Tanner Sherlock
Staff Writer

2021 feels like the year of mid-00’s platforms of nostalgia erasing themselves from the aether of the internet. Flash closed down in December of 2020, and now Yahoo Answers is shutting down on May 4 (happy Star Wars Day?). Starting April 20, the site won’t accept any new questions or any answers to already-posted questions, but users will be able to request a downloadable version of their data until June 30, when the data will become completely inaccessible.

To those who may not be aware of why this is somewhat newsworthy, some context is important: the site started in 2005, and, for a time, it was a highly popular place to get debatably factual answers for all sorts of mundane questions. Is its closure sad? In some ways, yes. The website was an object of mid-00’s nostalgia for all sorts of people, especially individuals who were growing up during the site’s hayday from around 2005 to 2009. Often, it acted as a way for young people to learn about subjects that were taboo in their families, schools, or even their cultures.

The site also had a very mid-00’s internet vibe and aesthetic when it was at its most popular; memories of green banners and ugly avatars have been hammered into my brain no matter how hard I try to get them out, but those really poorly-designed HTML pages were where I got some of my first glimpses of the burgeoning internet culture. Websites like Reddit, ask.com, and Quora have since taken over as the primary ‘ask questions here’ websites for most users, which is probably for the best, considering some of the absurd questions and answers that the site featured (how is babby formed?).

Memes aside, the move away from Yahoo Answers as a popular social media platform has also notably coincided with the increase in conservatives using the platform to ask seemingly rhetorical or confirmation-bias-laced questions like ‘Aren’t George Floyd, Daunte Wright and others like them just unfortunate victims of their own bad behavior and decision making?’ and ‘What did rocket scientist, Daunte Wright, think would happen when he resisted arrest, jumped back in his car and tried to drive away? Do?’ That’s not to say that the whole platform is toxic and ignorant; there are several innocent or at least semi-informed questions and plenty of commenters do speak out against the racism and ignorance that they see, but there’s still a surprising amount of questions on the platform that suggest a conservative or far-right user base that isn’t seen in the same ways on other social media platforms like Twitter or the aforementioned Reddit.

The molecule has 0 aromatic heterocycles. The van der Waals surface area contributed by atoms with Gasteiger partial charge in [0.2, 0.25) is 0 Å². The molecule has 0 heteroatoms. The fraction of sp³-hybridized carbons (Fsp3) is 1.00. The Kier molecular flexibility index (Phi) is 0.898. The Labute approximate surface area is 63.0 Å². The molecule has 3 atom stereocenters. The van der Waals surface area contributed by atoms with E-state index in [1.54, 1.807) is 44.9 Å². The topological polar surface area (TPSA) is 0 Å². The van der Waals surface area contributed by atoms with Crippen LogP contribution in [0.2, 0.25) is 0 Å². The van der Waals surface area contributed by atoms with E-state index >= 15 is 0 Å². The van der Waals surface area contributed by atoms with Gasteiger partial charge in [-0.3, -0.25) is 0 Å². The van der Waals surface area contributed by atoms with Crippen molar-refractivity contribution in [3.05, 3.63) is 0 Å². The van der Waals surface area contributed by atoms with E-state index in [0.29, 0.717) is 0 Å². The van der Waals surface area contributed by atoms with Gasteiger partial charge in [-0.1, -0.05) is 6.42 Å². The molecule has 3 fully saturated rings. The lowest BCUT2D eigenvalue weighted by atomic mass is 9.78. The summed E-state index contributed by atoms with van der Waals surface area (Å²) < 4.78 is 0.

Yahoo’s reason for closing down the site was due to the platform having become ‘less popular over the years’ and a want to ‘focus on products that better serve our members,’ though it’s likely that the increase in ignorance-based posts is another reason for the site’s closure. A lot of social media companies have been moving to push conservatives off of their platforms, and Yahoo Answers’ dying popularity was probably a solid excuse for the company to finally put an end to the service without sparking any major backlash from those who might accuse them of censorship. In any case, it’s sad to see another hallmark of decades-past internet culture fade into the internet graveyard.

Yahoo Answers had a good run; it was filled with nonsense questions and absurd answers, but, sometimes, you just need to ask someone what a ‘luigi board’ is and hope that the answers don’t make fun of you for your lack of occult knowledge. Time moves on, and new platforms will replace Yahoo Answers, but nothing can replace the absolutely ridiculous time that its users had on the site.

Featured Photo Courtesy of Sage Amdahl / Quaker Campus

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